3. Formally educating allied professionals on the benefits they accrue from commissioning
  4. Developing tools to support continuous teamwork throughout the design-delivery process
  5. Finding ways to recruit as well as develop advanced skills among younger staff
  6. Creating resources to educate CxPs on the new wave of building technologies and validation tools
  7. Purging "check-the-box" and "drive-by" commissioning providers from the profession
  8. Increasing the focus on whole-building commissioning (WBCx)-beyond energy efficiency
  9. Improving project assignment manpower forecasting capabilities
  10. Focusing on "occupied optimization" of buildings.

Five or more years: outcomes to achieve; long-term business model

  1. Best practices carried farther into the industry, without being watered down, to realize the true value of commissioning
  2. Succession planning underway to replace the aging market: mentoring the next generation of commissioning leaders who are looking for increased work/life balance
  3. Prepared teams for existing building commissioning that includes deep energy retrofits, distributed energy, systems interoperability, and integrated building information-management systems
  4. Updated study on commissioning data to help CxPs establish and explain value-costs and benefits similar to the 2009 LBNL Study by Evan Mills
  5. Streamlined methods to integrate new technologies with legacy systems
  6. Commissioning curriculum offered in college and university programs
  7. Expanded and diversified commissioning education that concentrates on the high skills needed for complex buildings, future smart grid issues, demand response, self-generation, energy-recovery systems, microgrids and renewables, net zero, and associated operational complexity
  8. Integrated technical adaptation in step with goals, such as the Architecture 2030 Challenge
  9. Next-generation utility, government, and private sector programs implemented to facilitate superior building performance through commissioning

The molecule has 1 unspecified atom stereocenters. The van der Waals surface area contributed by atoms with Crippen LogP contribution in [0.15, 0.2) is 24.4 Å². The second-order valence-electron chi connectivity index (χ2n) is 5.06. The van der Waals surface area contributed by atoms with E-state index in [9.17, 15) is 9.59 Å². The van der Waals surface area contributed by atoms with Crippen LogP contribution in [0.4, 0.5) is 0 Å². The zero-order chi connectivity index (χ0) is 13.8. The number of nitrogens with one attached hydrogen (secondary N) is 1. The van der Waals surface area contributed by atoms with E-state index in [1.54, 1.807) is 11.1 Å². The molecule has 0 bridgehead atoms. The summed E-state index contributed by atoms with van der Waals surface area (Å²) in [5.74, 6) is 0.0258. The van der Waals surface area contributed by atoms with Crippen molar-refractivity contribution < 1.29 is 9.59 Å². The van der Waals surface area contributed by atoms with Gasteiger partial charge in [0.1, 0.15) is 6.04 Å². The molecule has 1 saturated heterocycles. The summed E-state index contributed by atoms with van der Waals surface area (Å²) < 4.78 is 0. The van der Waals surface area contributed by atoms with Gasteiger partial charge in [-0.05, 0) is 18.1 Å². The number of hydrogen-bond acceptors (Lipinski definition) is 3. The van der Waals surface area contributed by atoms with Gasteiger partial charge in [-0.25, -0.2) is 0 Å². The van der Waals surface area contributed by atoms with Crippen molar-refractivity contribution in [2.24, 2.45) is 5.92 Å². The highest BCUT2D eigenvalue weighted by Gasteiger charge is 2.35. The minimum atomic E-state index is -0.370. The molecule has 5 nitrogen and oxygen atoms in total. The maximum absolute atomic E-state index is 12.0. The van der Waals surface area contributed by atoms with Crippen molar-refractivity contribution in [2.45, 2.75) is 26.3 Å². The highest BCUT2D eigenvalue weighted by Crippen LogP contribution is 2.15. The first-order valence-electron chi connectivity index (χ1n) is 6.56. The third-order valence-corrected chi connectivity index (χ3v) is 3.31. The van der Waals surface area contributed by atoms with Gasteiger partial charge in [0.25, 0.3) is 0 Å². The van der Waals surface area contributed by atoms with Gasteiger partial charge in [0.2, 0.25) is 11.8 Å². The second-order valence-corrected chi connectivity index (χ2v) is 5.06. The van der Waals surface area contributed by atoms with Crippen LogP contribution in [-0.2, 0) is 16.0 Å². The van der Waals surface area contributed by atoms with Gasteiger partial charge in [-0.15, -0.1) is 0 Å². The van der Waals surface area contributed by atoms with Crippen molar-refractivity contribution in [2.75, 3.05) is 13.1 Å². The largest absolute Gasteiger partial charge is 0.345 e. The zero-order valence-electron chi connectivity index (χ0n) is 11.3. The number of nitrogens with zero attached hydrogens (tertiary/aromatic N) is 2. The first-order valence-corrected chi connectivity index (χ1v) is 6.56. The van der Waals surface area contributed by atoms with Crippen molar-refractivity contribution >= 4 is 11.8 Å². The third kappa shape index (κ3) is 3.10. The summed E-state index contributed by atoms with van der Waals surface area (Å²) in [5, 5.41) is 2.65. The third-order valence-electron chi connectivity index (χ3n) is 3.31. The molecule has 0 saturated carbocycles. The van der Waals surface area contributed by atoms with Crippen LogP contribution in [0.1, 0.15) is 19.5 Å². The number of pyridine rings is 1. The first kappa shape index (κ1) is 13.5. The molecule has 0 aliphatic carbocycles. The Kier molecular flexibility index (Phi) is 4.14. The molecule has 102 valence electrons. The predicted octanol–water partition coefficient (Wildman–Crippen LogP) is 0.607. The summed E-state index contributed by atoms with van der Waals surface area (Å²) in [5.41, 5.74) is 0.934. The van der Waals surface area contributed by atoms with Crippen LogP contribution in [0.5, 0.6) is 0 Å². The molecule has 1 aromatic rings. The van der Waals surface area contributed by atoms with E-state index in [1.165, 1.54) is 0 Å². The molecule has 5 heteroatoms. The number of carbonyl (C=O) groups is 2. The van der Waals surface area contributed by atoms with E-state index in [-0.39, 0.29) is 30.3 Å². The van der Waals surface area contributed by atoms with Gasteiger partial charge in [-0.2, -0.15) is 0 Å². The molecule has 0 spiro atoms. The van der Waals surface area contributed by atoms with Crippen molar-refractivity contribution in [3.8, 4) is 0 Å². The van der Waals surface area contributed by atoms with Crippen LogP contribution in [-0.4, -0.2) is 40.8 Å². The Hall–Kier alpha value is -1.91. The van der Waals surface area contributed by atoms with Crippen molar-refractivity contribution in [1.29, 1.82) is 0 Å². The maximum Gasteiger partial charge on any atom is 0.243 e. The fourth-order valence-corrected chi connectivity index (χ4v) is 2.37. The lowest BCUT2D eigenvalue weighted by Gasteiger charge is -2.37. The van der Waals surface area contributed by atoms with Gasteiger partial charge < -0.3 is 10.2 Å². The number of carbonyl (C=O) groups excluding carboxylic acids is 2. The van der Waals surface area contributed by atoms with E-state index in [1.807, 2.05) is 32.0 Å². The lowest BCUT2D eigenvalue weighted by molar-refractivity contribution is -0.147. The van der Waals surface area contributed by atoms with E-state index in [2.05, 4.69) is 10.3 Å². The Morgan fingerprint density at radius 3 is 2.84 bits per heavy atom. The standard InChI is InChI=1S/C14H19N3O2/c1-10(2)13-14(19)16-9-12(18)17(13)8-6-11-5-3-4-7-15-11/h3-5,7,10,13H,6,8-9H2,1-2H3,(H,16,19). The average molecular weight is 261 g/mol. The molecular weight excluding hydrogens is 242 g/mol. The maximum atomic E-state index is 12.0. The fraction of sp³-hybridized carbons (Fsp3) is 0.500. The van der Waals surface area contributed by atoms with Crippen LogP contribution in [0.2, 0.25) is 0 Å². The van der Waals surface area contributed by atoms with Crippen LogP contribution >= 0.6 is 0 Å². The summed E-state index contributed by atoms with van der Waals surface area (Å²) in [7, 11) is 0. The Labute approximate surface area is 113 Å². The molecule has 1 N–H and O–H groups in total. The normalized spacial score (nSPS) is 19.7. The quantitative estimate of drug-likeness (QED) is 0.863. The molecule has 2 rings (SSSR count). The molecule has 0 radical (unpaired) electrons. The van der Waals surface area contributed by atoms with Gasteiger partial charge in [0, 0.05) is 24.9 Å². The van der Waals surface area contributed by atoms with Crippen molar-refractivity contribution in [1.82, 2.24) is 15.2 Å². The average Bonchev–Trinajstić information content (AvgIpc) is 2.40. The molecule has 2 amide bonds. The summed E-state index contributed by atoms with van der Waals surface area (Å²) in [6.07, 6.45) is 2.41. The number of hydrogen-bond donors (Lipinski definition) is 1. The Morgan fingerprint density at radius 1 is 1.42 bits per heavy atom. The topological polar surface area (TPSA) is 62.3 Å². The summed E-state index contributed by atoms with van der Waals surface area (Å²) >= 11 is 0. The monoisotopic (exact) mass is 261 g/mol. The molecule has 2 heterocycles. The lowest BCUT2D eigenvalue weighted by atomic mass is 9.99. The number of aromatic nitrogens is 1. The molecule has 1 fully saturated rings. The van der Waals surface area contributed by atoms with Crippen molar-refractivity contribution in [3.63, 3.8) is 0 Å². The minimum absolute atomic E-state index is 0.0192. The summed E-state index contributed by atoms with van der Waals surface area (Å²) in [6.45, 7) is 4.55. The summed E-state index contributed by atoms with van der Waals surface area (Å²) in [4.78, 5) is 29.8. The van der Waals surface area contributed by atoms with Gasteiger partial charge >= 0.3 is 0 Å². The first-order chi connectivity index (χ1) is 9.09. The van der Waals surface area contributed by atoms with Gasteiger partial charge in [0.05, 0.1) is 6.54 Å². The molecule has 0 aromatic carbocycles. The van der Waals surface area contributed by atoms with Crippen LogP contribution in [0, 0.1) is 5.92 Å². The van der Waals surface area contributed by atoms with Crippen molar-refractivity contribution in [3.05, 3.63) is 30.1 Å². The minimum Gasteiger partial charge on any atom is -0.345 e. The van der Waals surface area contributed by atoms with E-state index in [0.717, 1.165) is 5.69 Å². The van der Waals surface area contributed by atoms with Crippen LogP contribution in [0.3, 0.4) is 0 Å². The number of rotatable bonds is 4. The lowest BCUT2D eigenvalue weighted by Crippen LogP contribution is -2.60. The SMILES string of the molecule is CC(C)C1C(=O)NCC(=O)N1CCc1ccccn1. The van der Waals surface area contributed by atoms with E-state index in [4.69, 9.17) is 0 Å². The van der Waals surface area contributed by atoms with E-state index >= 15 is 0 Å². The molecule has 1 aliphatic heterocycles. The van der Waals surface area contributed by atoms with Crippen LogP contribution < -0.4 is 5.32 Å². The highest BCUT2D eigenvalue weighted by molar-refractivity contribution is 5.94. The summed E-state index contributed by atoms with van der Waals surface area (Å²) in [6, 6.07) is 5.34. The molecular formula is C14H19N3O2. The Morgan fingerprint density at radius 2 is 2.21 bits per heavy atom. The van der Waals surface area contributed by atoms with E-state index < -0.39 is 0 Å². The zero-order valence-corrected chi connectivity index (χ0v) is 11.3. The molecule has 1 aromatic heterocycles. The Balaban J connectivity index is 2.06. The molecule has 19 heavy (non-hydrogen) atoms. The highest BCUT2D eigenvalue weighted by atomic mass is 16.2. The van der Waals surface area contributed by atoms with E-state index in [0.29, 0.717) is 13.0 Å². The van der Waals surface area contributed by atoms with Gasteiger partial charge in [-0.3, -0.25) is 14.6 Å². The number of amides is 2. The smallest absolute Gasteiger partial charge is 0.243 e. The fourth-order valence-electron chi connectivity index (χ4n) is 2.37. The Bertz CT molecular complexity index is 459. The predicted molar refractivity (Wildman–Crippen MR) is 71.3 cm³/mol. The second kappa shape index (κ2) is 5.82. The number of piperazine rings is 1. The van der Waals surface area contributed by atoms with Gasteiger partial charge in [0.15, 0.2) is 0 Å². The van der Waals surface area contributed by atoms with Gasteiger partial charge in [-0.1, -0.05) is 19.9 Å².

10. Adequate workforce capacity to design, build, commission, and operate at an upscale level.


Best practices for technology issues

A second data set, an online survey of CxP firms and associated technical service providers, was correlated with the business-focused responses above. This “best practices” survey yielded more than 300 responses about priorities for technology advancements, practical tools and automation, market conditions, and training topics to meet future building needs. Respondents represented commissioning practices across the U.S. and Canada. Survey respondents’ distribution is shown in Figure 1.

Respondents were asked to define what the commissioning industry could do better to make their technical performance more productive. Rather than rating or weighting a predefined list of topics, the BCxA asked for open responses in order to understand what CxPs care most about and believe would improve their career. Respondents answered that they would like to see the following self-identified improvements, ranked in descending order by category count (number of mentions per category). The list below shows the top five improvement wish list items along with examples of respondents’ recommended actions:

Team/role:

  • Ensure early communication with general contractor/construction manager
  • Create opportunity for more input on project specifications due to deep experience with diverse systems and integration
  • Clearly establish and standardize functions/roles of commissioning and CxPs
  • Sort out and agree upon lines of responsibility throughout project
  • Improve document coordination with non-Cx entities
  • Coordinate all project teams early.

Figure 2: This is an illustration of topics for continuing training and education that the BCxA surveys show are desired by the commissioning industry. Courtesy: Building Commissioning AssociationStandards and guidelines:

  • Develop testing standards
  • Establish a five-step process guideline to support enhanced commissioning on new construction 1 to 2 years post-occupancy
  • Improve the definition of standards for commissioning results
  • Create consistent methods for owners to compare providers
  • Create a commissioning-community database for industry-standard templates and other documents
  • Use common nomenclature.

Quality:

  • Define and hold up higher standards for levels of care
  • Regulate and audit commissioning outcomes to ensure a minimum standard of acceptance.

Certification: